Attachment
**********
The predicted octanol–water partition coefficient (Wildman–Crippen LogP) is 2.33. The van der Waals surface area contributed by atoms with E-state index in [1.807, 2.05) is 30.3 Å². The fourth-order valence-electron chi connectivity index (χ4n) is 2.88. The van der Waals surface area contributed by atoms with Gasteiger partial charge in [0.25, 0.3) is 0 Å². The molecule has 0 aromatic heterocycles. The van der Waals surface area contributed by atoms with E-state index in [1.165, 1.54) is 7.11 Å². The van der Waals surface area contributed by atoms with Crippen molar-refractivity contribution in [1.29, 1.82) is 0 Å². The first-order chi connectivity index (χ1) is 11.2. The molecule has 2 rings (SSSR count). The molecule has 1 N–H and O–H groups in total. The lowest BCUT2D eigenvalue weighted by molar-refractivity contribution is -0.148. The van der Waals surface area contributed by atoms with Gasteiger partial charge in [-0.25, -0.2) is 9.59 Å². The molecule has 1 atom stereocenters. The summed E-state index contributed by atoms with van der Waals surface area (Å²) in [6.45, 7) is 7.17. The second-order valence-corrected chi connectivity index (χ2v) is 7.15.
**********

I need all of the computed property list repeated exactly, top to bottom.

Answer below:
The predicted octanol–water partition coefficient (Wildman–Crippen LogP) is 2.33. The van der Waals surface area contributed by atoms with E-state index in [1.807, 2.05) is 30.3 Å². The fourth-order valence-electron chi connectivity index (χ4n) is 2.88. The van der Waals surface area contributed by atoms with Gasteiger partial charge in [0.25, 0.3) is 0 Å². The molecule has 0 aromatic heterocycles. The van der Waals surface area contributed by atoms with E-state index in [1.165, 1.54) is 7.11 Å². The van der Waals surface area contributed by atoms with Crippen molar-refractivity contribution in [1.29, 1.82) is 0 Å². The first-order chi connectivity index (χ1) is 11.2. The molecule has 2 rings (SSSR count). The molecule has 1 N–H and O–H groups in total. The lowest BCUT2D eigenvalue weighted by molar-refractivity contribution is -0.148. The van der Waals surface area contributed by atoms with Gasteiger partial charge in [-0.25, -0.2) is 9.59 Å². The molecule has 1 atom stereocenters. The summed E-state index contributed by atoms with van der Waals surface area (Å²) in [6.45, 7) is 7.17. The second-order valence-corrected chi connectivity index (χ2v) is 7.15.